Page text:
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Election surveys provide information about voters' attitudes and behaviours during a given pre- and postelectoral campaign. Despite years of research about the benefits and downfalls of utilizing online, nonprobability panels rather than more traditional probability methods, the question of which method is most appropriate for cost-conscious, rigorous research still needs to be answered. Online methods have clear advantages, including lower costs and the ability to interview more respondents quickly. However, there is still a hesitation to trust the accuracy of estimates returned from data gathered through non-probability methods. In this paper, we explore this question in detail by comparing a medium-sized probability telephone survey (n = 4,021) with a large-scale, online non-probability sample survey (n = 37,822), both conducted as part of the 2019 Canadian Election Study (CES). We focus on assessing which survey returns a more accurate estimate of Canadians’ characteristics and attitudes, taking into account mode and sample size considerations. To facilitate fair and targeted comparisons, we use two techniques— propensity score matching and bootstrapping—to evaluate the issues of sampling design and mode separately. We then consider whether size alone is a valuable benefit in favour of the online mode. Our findings reveal that when considering the effect of mode alone, estimations from the online survey are more accurate in predicting intentions to participate and vote choice. When considering the effect of sampling, the results confirm the precision of the online estimates in a Canadian election study. We also find that, regarding attitudes, the online sample is more consistently unbiased when predicting support for immigration. We ultimately conclude that adopting an Internet-only survey for Canadian electoral studies is a wise choice.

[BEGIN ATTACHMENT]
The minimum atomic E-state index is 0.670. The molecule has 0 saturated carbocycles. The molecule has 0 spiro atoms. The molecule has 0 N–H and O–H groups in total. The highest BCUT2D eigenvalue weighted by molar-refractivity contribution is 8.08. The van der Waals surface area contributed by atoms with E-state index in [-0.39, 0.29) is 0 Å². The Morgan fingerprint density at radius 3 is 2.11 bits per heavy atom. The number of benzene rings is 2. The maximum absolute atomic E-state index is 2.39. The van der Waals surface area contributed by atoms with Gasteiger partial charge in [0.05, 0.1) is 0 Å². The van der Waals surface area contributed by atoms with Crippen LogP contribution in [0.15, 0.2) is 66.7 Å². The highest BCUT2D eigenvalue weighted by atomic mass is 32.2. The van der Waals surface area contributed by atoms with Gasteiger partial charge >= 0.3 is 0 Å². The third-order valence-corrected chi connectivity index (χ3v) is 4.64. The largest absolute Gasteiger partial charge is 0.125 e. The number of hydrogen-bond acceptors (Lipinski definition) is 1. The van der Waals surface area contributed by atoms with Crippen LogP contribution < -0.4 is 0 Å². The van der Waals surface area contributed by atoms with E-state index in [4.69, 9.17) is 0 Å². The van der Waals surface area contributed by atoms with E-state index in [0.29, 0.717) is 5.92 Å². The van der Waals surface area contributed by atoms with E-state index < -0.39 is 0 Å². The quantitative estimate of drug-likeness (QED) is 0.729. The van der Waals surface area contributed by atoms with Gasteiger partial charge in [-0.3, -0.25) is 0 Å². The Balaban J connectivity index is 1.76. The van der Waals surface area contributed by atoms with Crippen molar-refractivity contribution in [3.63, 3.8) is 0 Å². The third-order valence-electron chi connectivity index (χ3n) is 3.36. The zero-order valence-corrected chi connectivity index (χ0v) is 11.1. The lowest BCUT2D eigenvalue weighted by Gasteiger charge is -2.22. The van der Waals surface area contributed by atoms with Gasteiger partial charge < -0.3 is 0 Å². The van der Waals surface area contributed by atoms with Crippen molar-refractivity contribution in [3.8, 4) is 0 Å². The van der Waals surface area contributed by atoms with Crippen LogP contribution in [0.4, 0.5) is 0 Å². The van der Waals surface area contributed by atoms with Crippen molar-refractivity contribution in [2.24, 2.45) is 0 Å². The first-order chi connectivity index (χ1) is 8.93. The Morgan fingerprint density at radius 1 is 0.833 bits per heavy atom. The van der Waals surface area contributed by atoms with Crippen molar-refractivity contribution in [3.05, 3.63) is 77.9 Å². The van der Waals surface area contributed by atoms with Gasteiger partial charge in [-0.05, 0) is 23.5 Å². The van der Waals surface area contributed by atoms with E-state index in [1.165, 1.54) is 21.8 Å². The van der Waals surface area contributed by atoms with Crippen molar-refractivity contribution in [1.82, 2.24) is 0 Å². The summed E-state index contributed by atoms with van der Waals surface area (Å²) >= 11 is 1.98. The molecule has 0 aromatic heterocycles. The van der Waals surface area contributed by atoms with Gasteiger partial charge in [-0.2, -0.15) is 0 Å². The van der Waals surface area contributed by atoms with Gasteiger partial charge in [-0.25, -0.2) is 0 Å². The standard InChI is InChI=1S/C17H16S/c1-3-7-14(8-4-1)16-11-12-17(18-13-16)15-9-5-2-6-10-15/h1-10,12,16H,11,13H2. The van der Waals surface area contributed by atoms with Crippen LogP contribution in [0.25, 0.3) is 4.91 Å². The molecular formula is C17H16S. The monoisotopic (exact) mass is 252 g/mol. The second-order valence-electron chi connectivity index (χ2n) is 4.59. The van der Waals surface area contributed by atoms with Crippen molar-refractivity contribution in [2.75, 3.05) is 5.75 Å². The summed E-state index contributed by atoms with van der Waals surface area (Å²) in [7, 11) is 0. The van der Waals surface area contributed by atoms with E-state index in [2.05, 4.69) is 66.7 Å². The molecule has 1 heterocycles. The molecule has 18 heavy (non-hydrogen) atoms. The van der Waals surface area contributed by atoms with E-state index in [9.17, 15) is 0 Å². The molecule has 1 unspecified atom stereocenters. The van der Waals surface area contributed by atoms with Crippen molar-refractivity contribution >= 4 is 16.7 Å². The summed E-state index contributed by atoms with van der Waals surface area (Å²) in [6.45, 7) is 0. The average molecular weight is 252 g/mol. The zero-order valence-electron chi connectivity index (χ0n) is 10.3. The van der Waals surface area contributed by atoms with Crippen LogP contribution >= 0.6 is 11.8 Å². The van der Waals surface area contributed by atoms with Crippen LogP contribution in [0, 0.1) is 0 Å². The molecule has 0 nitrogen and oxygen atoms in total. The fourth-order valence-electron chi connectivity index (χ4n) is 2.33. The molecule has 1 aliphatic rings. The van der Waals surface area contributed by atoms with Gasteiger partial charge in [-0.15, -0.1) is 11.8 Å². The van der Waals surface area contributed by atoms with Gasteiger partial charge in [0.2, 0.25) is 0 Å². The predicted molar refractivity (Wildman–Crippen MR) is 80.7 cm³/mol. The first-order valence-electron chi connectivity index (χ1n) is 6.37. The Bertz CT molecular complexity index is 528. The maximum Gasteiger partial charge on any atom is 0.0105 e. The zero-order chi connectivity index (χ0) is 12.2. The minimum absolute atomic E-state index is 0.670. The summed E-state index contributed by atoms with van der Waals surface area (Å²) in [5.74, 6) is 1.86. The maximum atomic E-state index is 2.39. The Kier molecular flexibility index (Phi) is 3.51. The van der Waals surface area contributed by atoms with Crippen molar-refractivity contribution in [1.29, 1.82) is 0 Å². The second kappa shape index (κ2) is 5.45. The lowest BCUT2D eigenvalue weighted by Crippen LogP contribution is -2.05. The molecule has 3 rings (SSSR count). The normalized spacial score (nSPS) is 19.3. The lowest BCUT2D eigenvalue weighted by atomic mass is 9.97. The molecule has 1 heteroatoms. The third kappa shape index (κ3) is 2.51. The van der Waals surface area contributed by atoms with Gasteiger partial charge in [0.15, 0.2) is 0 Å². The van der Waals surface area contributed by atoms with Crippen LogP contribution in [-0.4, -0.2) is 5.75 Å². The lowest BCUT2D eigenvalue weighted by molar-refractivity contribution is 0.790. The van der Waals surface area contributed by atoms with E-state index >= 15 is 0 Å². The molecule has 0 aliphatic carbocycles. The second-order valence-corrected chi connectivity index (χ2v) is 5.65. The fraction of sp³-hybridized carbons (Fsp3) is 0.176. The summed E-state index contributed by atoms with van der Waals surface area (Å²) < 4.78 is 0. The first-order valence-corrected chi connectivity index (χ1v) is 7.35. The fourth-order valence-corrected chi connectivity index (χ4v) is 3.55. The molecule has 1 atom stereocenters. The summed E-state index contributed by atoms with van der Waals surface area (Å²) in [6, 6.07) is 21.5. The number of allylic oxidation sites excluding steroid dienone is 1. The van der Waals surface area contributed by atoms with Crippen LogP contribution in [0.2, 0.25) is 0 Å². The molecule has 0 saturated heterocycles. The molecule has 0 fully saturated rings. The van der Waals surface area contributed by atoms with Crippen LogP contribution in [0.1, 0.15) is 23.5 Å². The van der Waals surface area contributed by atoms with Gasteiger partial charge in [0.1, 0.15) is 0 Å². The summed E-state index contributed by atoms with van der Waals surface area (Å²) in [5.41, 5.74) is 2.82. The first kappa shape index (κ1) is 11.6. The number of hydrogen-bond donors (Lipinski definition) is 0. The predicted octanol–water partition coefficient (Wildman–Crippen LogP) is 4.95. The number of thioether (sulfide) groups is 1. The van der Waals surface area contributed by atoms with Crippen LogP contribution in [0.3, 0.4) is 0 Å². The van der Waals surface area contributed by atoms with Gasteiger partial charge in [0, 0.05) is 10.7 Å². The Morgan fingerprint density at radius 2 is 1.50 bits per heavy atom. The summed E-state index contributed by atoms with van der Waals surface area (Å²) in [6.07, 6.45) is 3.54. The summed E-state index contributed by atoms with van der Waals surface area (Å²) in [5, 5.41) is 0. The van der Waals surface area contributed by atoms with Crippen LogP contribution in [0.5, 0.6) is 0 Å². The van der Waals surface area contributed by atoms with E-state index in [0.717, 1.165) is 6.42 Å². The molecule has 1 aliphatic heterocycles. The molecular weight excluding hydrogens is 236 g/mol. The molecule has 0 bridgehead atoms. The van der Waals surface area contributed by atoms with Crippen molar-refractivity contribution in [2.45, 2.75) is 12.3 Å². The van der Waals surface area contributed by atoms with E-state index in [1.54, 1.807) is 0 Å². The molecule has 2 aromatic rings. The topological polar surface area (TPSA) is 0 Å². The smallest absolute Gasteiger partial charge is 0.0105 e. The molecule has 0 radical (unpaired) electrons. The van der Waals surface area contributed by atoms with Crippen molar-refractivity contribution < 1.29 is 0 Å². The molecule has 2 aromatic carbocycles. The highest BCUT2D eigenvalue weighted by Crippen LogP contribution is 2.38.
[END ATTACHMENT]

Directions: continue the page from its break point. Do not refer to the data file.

This report was prepared for the Consortium for Electoral Democracy (C-Dem) using the 2019 Canadian Election Study (Stephenson, Harell, Rubenson and Loewen, 2020). The views expressed in this report are solely those of the authors.